Federal policy is meeting Western reality on the rangelands of Idaho, where wide-open spaces, technological glitches and bitter cold all are potential obstacles to plans to track livestock and protect the food supply from disease and bioterrorism.
The U.S. Department of Agriculture is trying to create a national network that would track, within 48 hours, every contact an infected animal has had in its life. The USDA says such tracking is necessary because it took only a single Holstein infected with mad cow disease last year to lead more than 30 countries to close their borders to U.S. beef.
As envisioned in Washington, D.C., the tracking network would cover not only cattle, but horses, poultry, bison, sheep, hogs and farmed fish. Farmers with a couple of milk cows would participate alongside ranchers with thousands of cattle. Even kids who raise and exhibit an animal as a 4-H project would be part of the network.
One of the chief ideas under consideration would involve electronic tags on animals' ears. USDA is funding testing of the technology in Idaho and other states. Industry analysts believe some type of mandatory national tracking system will be in place in three or four years.
But the vast scope of Western ranching is a problem in itself. Large herds mingle on thousands of square miles of public range for weeks or months on end. That could make it extremely difficult to tell which cattle a particular infected animal might have come in contact with and when.
Also, some ranchers' grazing allotments cross state lines, and some herds graze on both public and private land. That could greatly complicate the paperwork ranchers would have to fill out as part of the tracking network to show where their animals have been grazing.
"It's good that we're getting this started now, because there's going to be glitches," said Jim England, a University of Idaho veterinarian.
Too cold to scan
England, who was testing some tracking technology at a livestock sales yard in Emmett, found more practical problems. Trying to read electronic ID tags attached to the ears of calves, he discovered that the wand-like tag reader worked only within a foot of the tag. That could make it difficult to record large numbers of bunched-together animals; they might have to be sent through a chute one by one.
The tag reader is supposed to feed its data into a personal digital assistant, or Palm Pilot. But one electronic tag reader would not work in zero-degree weather, a not-uncommon occurrence on the range in some northern states. And England said the screen of his Palm Pilot shattered in the cold.
Julie Morrison, a cattle industry representative who is overseeing some of the testing, acknowledged the system won't come easily.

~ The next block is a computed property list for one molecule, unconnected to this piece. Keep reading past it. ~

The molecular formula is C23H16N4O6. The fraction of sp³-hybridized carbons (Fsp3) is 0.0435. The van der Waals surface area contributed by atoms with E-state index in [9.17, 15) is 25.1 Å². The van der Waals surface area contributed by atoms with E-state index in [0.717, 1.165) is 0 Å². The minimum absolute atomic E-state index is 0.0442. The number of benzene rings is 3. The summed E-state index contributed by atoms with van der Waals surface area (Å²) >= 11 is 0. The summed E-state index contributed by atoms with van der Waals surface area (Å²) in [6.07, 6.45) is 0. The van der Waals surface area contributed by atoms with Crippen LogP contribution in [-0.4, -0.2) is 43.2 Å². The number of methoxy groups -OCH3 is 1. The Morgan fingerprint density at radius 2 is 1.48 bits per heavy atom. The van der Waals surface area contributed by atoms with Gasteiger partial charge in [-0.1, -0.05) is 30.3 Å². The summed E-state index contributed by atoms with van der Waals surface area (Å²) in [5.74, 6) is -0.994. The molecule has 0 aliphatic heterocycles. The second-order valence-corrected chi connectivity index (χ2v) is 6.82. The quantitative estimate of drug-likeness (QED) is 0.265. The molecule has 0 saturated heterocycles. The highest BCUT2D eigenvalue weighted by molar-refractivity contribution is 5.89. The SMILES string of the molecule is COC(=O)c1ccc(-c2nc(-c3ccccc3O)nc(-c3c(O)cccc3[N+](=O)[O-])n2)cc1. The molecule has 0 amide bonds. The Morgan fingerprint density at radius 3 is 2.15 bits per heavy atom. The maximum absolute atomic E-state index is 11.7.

"We have a lot of cattle changing hands and moving around the region on any given day," she said. "I don't doubt the tracking technology is out there. But the bigger challenge is getting it up and running."
USDA spokeswoman Andrea McNally said the government has left it up to the industry to find what technology works best.
"We're technology-neutral," she said. "There's a bunch of different things out there. We want industry to use what's best for them. We just want it to be compatible with the national database."
'A complicated situation'
On Thursday, USDA officials said a second case of mad cow disease may have turned up. They released few details and said conclusive tests could take four to seven days. If the system were in place now, government officials could track every cow that animal had contact with before the diagnostic tests were even finished.
Many ranchers seem reconciled to the idea of national tracking.
"It's something everybody knows they need to address," said Guy Colyer, owner of Colyer Herefords in Bruneau, a small town about 50 miles southeast of Boise. "It's going to be a complicated situation for most producers, but with the electronic system they're developing it's not going to be impossible. It's another tool to give the consumer more confidence that their beef is as safe as can possibly be."
Still, the notion offends some ranchers who hold dear the frontier ideal of independence and freedom from government control.
Glenn Elzinga, the owner of Alderspring Ranch in Tendoy, is raising 440 cattle that are hormone- and antibiotic-free and are raised only on grass, grain and pasture, not commercial feed, which in other countries has been a source of mad cow disease.
"A national ID system is an unnecessary cost in a nation where most consumers don't even care," he said. "Most people aren't even concerned about the country of origin."